The crisis left Greek Cypriots running the internationally recognized Republic of Cyprus, a member of the European Union since 2004 with the potential to derail Turkey’s own decades-long aspirations of joining the bloc.

It also complicates any attempts to unlock energy potential in the eastern Mediterranean because of overlapping claims. The region has seen major discoveries of hydrocarbons in recent years.


Cypriot President Nikos Christodoulides, whose office represents the Greek Cypriot community in the reunification dialogue, said the anniversary was a somber occasion for reflection and for remembering the dead.

“Our mission is liberation, reunification and solving the Cyprus problem,” he said. “If we really want to send a message on this tragic anniversary … it is to do anything possible to reunite Cyprus.”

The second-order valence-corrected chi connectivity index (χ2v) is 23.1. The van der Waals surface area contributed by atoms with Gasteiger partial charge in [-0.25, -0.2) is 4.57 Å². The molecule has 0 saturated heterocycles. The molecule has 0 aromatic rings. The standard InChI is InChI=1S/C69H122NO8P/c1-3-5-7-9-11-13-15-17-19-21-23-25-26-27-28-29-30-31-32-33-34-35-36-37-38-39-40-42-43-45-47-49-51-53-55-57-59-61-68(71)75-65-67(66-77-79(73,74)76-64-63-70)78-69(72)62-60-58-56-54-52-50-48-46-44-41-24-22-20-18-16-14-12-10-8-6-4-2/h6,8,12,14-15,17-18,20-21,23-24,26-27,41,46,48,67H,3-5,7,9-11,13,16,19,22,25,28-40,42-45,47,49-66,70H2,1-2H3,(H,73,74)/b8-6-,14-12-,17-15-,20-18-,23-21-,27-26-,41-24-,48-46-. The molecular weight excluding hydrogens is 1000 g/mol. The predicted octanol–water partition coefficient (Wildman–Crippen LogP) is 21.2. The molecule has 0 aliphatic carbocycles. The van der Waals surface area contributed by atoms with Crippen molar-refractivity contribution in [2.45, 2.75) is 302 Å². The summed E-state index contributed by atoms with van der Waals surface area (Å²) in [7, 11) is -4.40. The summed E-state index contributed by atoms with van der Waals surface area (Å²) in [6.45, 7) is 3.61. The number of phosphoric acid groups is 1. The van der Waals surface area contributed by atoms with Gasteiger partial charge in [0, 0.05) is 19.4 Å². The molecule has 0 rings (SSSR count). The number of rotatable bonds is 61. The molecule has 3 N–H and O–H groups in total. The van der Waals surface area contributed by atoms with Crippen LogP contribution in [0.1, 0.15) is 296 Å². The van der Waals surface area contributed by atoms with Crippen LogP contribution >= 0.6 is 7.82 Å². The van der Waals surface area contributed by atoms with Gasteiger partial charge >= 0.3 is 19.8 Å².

Turkey, he said, continued to be responsible for violating human rights and international law over Cyprus.

Across the south, church services were held to remember the more than 3,000 people who died in the Turkish invasion.

“It was a betrayal of Cyprus and so many kids were lost. It wasn’t just my son, it was many,” said Loukas Alexandrou, 90, as he tended the grave of his son at a military cemetery.

In Turkey, state television focused on violence against Turkish Cypriots prior to the invasion, particularly on bloodshed in 1963-64 and in 1967.

Turkey’s invasion took more than a third of the island and expelled more than 160,000 Greek Cypriots to the south.

Reunification talks collapsed in 2017 and have been at a stalemate since. Northern Cyprus is a breakaway state recognized only by Turkey, and its Turkish Cypriot leadership wants international recognition.